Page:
“Being an actor is like being at university. It opens your mind and your soul and make you tap into yourself.”
That remarkable voice. “I can’t,” Charmion King (BA 1947 UC) says regretfully in her deep voice about a suggested meeting date. “That’s the day the Queen’s here, and I have to be at the CBC with Gordon.” She explains she’ll be tied up for the whole day – “doing nothing,” she adds with a touch of exasperation. The reigning matriarch of Canada’s theatrical royal family – her husband of 40 years is actor Gordon Pinsent, and their daughter is actor Leah Pinsent – has an active career and prides herself on staying busy. But a visit with the Queen does not count as productive work.
The day after being tied up with the Queen, King welcomes me into the elegant downtown Toronto penthouse she shares with Pinsent. Dressed in a black pantsuit that contrasts with her stylish shock of short white hair, multi-hued eyeshadow and intensely red lipstick, King looks every bit the grande dame she is. Seated in front of a wall of family photos and a grand piano that she used to play, she lights a cigarette and recalls her childhood and the years at U of T that were her entry into acting.
Born in 1925, King grew up an only child in Toronto’s tony Forest Hill. She remembers wanting to act from the age of five, adding candidly, “I probably didn’t like myself very much.” At her private girls’ school, she was often cast in male roles in theatrical productions. There was no drama department during her years at U of T, but Robert Gill, an American actor from the Cleveland Playhouse, headed the Hart House productions. “He was an enormous influence in my life,” recalls King. “He taught me professional behaviour as an actress.” In 1947, she played the title role in Saint Joan at Hart House Theatre in a performance that the Globe and Mail called a “luminous portrayal.”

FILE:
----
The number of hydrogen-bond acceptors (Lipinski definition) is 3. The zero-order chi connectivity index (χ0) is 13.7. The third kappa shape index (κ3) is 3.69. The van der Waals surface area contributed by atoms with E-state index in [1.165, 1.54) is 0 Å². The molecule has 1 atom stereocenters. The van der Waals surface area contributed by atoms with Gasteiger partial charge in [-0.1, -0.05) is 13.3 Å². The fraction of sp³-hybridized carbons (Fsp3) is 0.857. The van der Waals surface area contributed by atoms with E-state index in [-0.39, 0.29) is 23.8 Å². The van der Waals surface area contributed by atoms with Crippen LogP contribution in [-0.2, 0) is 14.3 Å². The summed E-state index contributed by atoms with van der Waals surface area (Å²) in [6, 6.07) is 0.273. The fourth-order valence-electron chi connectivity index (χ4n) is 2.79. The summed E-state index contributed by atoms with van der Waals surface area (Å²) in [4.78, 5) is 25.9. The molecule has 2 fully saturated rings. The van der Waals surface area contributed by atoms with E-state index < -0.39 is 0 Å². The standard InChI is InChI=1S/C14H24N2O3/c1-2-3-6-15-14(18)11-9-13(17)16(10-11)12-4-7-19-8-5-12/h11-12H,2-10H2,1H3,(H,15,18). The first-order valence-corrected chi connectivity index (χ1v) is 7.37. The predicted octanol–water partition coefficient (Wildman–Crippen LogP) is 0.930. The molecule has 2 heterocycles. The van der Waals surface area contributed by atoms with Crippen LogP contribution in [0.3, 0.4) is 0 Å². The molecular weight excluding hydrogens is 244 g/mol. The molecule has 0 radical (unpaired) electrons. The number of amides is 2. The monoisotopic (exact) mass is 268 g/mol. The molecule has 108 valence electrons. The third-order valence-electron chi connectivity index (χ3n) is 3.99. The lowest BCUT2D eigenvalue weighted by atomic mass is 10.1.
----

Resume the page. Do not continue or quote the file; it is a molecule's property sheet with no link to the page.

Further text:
In a country that’s famous for ignoring its stars, King has performed constantly over the past half-century – with the exception of the 10 years following the birth of her daughter in the mid-1960s, when she stayed home. She has mastered every medium: stage (including Stratford), radio, TV and film. You’re as likely to recognize King’s voice as her face: she played the comical Mrs. Gruenwald in a CBC Radio series called Rumours & Boarders (1992-98). “My part was so funny, I could not wait to get to the studio,” she says.
On TV, King was Aunt Josephine, the crusty but kind-hearted aunt in Anne of Green Gables. Recently, she played Maria in Soulpepper Theatre’s Uncle Vanya by Chekhov. Chekhov is her favourite playwright because of the richness of his subtext, of what he leaves unsaid. “Plays are some of our best literature,” she says, always eager to credit the writers who give her the lines.
Now 77, does King imagine retiring? “No, I don’t,” she says firmly. “Being an actor is something like being at university. It opens your mind and your soul and makes you tap into yourself.” Are there any roles she hasn’t played that she wishes she had? After a brief pause, she says, “Ophelia.” It’s obvious why no director ever cast her as the frail female who loses her mind in doomed Denmark: she has too much strength in that powerful voice of hers.